The taking of the bribe is in the concept of an indictment like that before this Court sir.

Thurgood Marshall:

Well, is speech or debate mentioned in the indictment?

Norman P. Ramsey:


No, it’s not.

You are asking me sir whether it is said in indictment that a particular speech was made as a —

Thurgood Marshall:

No, does the word speech or debate or anything closely resembling it in the indictment which is the one thing that we have before us?

Norman P. Ramsey:

Now, I will have to answer that directly sir, that is not in the indictment.

Thurgood Marshall:

And that’s all we have [Voice Overlap] is that he took a bribe, even if he never made a speech about anything.

Norman P. Ramsey:

Well, I respectfully submit Mr. Justice Marshall.

Thurgood Marshall:

As in understand, your position when the member of Congress takes a bribe of any amount of money and then makes a speech, he is in a different category from anybody else in the United States?

Norman P. Ramsey:

No, he is in the same category as any other Congressman who does the same thing that’s subject to penalty in his own House, which has the right to question him.

Norman P. Ramsey:

But he is to be questioned in no other place if the language is keen to debates sir.

Thurgood Marshall:

Can he raise that if he doesn’t make a speech?

Norman P. Ramsey:

If he does not make a speech, then we are back to the inquiry of the breadth of speech or debate, are we strictly talking speech or debate?

And we say since Kilbourn in 1881 (Voice Overlap)

Thurgood Marshall:

So far as I am concerned, my ambit of speech and debate at least stops at the bribe.[Laughter]

Norman P. Ramsey:

Let me put it this way Mr. Justice Marshall —

Thurgood Marshall:

This is like a freedom of speech case.

A man has a right of freedom of speech but that doesn’t give him the right to act illegally.

And this is the act solely, the act of taking a bribe.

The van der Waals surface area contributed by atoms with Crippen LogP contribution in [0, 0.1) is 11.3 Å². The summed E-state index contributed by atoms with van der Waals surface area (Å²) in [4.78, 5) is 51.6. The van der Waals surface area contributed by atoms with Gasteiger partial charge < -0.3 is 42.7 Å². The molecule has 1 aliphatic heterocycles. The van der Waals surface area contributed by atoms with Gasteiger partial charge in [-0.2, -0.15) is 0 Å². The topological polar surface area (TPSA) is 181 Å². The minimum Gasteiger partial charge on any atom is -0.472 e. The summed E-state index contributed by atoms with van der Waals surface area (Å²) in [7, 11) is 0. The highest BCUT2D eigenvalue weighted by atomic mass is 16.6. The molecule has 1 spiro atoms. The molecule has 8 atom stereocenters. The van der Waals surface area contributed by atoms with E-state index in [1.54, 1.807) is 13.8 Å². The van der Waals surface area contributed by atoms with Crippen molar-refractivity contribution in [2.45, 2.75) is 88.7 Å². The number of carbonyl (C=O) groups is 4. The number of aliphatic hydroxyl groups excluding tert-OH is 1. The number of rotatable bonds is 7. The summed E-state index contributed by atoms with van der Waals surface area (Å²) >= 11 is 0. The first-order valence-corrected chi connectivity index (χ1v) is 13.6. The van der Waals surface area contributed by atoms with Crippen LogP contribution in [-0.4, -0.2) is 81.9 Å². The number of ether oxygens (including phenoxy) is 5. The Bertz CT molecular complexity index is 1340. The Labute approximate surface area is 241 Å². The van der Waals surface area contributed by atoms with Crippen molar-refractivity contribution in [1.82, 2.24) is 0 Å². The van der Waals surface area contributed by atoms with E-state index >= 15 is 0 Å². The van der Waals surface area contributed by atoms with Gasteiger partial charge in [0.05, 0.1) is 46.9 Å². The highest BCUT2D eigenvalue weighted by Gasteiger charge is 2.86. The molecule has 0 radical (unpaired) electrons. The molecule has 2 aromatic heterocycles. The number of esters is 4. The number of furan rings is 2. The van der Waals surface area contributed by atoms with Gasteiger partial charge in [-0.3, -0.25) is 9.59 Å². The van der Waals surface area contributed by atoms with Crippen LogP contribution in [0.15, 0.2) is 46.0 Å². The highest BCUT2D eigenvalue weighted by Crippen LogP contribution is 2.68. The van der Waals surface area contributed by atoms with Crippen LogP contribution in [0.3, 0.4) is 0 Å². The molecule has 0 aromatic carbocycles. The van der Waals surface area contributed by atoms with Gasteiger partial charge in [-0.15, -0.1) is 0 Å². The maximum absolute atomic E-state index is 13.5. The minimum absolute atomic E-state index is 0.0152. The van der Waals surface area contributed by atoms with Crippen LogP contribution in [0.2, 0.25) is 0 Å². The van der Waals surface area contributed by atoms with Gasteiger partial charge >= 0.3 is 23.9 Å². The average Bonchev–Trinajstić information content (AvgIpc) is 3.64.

That’s the only thing involved in this case.

And don’t you agree that that point was left opened in Johnson?

Norman P. Ramsey:

No, I would say, what was left opened in Johnson, Mr. Justice Marshall was the issue of whether there was an outer perameter where this Court, will say that speech or debate does not protect.

But in this instant case, speech or debate has an applicable principle was conceded before the lower court.

Now, the practical matter, the issue is posed in this fashion in the lower court.

They say, we say it was legislative activity.

They would motivate it in his legislative conduct by the acceptance of improper sums of money.

We say, and this is the trust in lower court and also in the government’s original brief in this Court, that this however falls out of that heartland of speech or debate and is within the exclusion which this Court reserved when Johnson was decided.

We say to the contrary that on that issue as posed before the lower court that what was done in this case and the facts that alleged in this case falls squarely within what was covered by Johnson and do not fall with any exclusion.

We do not say that it is not possible to postulate a situation which will take it to the outer limit or speech or debate and beyond the outer limit of speech or debate, so that there may be an indictable crime.

But as was said in the Johnson case, it is our position that speech or debate extends at least so far as, and that is the language of this court in our opinion.

And we say it does clearly extends so far as to protect against inquiry as respects legislative acts under the circumstances of this case, and that is the way in which this whole issue came up.

These assumptions, these hypotheses, these hypothetical illustrations were never part of the case when it was before Judge Hart.

And there is no doubt in my mind that this Court can and will, on some occasion, take the Speech or Debate Clause, analyze and find it without application to certain sets of conducts as for example in Burton and as in Johnson, where the conduct is not related to legislative act but it is related to executive.

We agree that that is the fast ruling of this Court —

Warren E. Burger: